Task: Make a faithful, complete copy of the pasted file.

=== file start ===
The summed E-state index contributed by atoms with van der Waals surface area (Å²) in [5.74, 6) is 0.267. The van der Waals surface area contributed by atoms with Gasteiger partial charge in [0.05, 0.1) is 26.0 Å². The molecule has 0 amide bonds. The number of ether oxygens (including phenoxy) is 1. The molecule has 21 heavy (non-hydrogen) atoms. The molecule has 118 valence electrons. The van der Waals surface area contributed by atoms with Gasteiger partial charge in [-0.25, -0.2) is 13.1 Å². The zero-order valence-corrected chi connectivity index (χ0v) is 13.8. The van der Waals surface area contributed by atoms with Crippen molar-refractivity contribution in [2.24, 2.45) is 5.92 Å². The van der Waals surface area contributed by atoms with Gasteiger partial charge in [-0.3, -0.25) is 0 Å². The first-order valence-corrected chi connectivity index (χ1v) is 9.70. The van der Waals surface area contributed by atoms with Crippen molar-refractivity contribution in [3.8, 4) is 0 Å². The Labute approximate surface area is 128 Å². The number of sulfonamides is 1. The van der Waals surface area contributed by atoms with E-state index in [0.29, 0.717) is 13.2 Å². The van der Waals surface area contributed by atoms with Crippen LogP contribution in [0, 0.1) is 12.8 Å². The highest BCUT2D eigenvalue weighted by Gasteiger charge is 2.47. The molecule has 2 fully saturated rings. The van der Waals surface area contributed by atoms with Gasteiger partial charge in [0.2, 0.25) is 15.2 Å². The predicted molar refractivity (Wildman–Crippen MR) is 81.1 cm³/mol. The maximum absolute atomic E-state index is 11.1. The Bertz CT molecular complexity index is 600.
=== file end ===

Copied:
The summed E-state index contributed by atoms with van der Waals surface area (Å²) in [5.74, 6) is 0.267. The van der Waals surface area contributed by atoms with Gasteiger partial charge in [0.05, 0.1) is 26.0 Å². The molecule has 0 amide bonds. The number of ether oxygens (including phenoxy) is 1. The molecule has 21 heavy (non-hydrogen) atoms. The molecule has 118 valence electrons. The van der Waals surface area contributed by atoms with Gasteiger partial charge in [-0.25, -0.2) is 13.1 Å². The zero-order valence-corrected chi connectivity index (χ0v) is 13.8. The van der Waals surface area contributed by atoms with Crippen molar-refractivity contribution in [2.24, 2.45) is 5.92 Å². The van der Waals surface area contributed by atoms with Gasteiger partial charge in [-0.3, -0.25) is 0 Å². The first-order valence-corrected chi connectivity index (χ1v) is 9.70. The van der Waals surface area contributed by atoms with Crippen molar-refractivity contribution in [3.8, 4) is 0 Å². The Labute approximate surface area is 128 Å². The number of sulfonamides is 1. The van der Waals surface area contributed by atoms with E-state index in [0.29, 0.717) is 13.2 Å². The van der Waals surface area contributed by atoms with Crippen LogP contribution in [0, 0.1) is 12.8 Å². The highest BCUT2D eigenvalue weighted by Gasteiger charge is 2.47. The molecule has 2 fully saturated rings. The van der Waals surface area contributed by atoms with Gasteiger partial charge in [0.2, 0.25) is 15.2 Å². The predicted molar refractivity (Wildman–Crippen MR) is 81.1 cm³/mol. The maximum absolute atomic E-state index is 11.1. The Bertz CT molecular complexity index is 600.